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Virtue: More Than Its Own Reward

 

shevekI recently read the Ursula Le Guin’s The Dispossessed, an excellent novel that I highly recommend. The dialogue to the right got me thinking. The first speaker is from a decadent, stratified society, while the latter is from an extremely egalitarian, quasi-utopian one.

That the latter speaker — the protagonist, Shevek — is overstating his case is not lost on Le Guin, who’s quite honest about the shortcomings of Annarian society. But it suggests an important truth we often miss: Being virtuous isn’t just right; it’s usually smart, too.

I’m not saying that humans are inherently good and that we should all follow our instincts and the whims of our hearts. The best of us are broken, selfish, and prone to sin and vice. (The rest of us are far worse.) Temptation is a constant and inseparable part of the human condition, both in individuals and societies.

Freedom Through Natural Law

 

While one bishop (the pope) offered a sadly forgettable speech before Congress, another bishop hit one out of the park at the World Meeting of Families.

Though I believe Christians of all sorts would appreciate Bishop Robert Barron’s full speech, this bit about acquiring freedom through adherence to natural law should be accessible to non-Christian Ricochet members as well. This is what is meant by the famous claim, “the truth will set you free.”

A VirtuCon Manifesto

 

shutterstock_244246870That’s VirtuCon manifesto, not the VirtuCon manifesto. I suspect there are more visions of how virtue theory and conservatism could interact than there are actual VirtuCons. This rough first draft is a contribution to the conversation Rachel Lu rekindled last week — see Tom Meyer’s response and the conversation that followed it as well — about what an emphasis on virtue means for other parts of the conservative worldview.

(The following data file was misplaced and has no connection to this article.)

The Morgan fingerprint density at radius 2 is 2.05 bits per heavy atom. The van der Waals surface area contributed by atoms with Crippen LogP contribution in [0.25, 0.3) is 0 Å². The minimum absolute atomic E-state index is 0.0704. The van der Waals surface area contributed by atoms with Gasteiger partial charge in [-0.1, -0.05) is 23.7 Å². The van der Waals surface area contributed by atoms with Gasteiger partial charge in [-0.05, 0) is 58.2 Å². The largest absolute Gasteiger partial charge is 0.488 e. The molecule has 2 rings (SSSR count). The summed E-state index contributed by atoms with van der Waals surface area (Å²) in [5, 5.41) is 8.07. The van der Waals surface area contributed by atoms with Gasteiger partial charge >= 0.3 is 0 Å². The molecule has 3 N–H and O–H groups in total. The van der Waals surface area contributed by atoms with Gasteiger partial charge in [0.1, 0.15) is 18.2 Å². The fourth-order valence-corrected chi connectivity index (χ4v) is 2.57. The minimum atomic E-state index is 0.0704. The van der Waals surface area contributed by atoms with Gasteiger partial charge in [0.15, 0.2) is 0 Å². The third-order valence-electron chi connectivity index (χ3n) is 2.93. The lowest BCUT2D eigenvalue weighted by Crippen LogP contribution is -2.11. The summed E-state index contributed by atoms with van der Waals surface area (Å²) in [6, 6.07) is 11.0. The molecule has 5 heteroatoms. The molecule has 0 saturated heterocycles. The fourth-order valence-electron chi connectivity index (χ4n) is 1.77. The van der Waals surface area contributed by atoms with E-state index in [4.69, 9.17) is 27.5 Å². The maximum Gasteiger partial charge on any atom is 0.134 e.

Please note: The word “virtue” has recently (in the last century or so) undergone something of a change in meaning. The “virtue” in virtue theory harks back to the older meaning. Do not be misled by this choice of vocabulary, imposed by some 2,000 years of philosophical reflection.

  1. There is such a thing as human nature.
  2. There is such a thing as a form of life that promotes human flourishing. In the past this was also referred to as “happiness.”
  3. Virtues are those habits of character that tend to human flourishing. In the past, the development of these habits was also referred to as “the pursuit of happiness.”
  4. Virtues are not general understandings, but the application of general understandings to particular cases. This is known as practical wisdom.
  5. The virtues are inculcated in childhood through the enforcement of rules, in adulthood through deliberative practice, and in both stages of life through example. Enforcement by — and examples found in — family, local church, and one’s immediate community are better (more effective) than those enforced by or demonstrated in more distant institutions.
  6. Politics is an important area of human flourishing. Real participation in the life of a community requires that the rules and norms of that community are decided by its members, not imposed from afar.
  7. For these reasons, virtue requires a “hard” subsidiarity, where power is (sparingly) delegated upwards from the local to the general polity. (This contrasts with ‘soft’ subsidiarity, where the higher power delegates downwards, but always maintains real control, usually disguised as “support”).
  8. In the past, this was also referred to as “liberty.”
  9. Poverty, ignorance, and dishonour are the enemies of virtue. All three are opposed by the voluntary institution of the free market. Free markets create wealth, spread knowledge, and do not require social position to succeed. A free market requires the exercise of virtues, and assists in promoting them.
  10. In the past, this was also referred to as “life.”
  11. The realization of a continent-spanning republic amenable to human flourishing is a daunting task, but it requires an exquisite modesty. Fortunately, that modesty is the sure route to success, eschewing all temptation to tyranny. We need only have regard to three things:
  • Life – adequate means of existence, provided by the voluntary interactions of persons making choices in a condition of freedom.
  • Liberty – the room to learn and grow in practical wisdom.
  • The pursuit of happiness – the exercise of wisdom and the road to human flourishing.

Member Post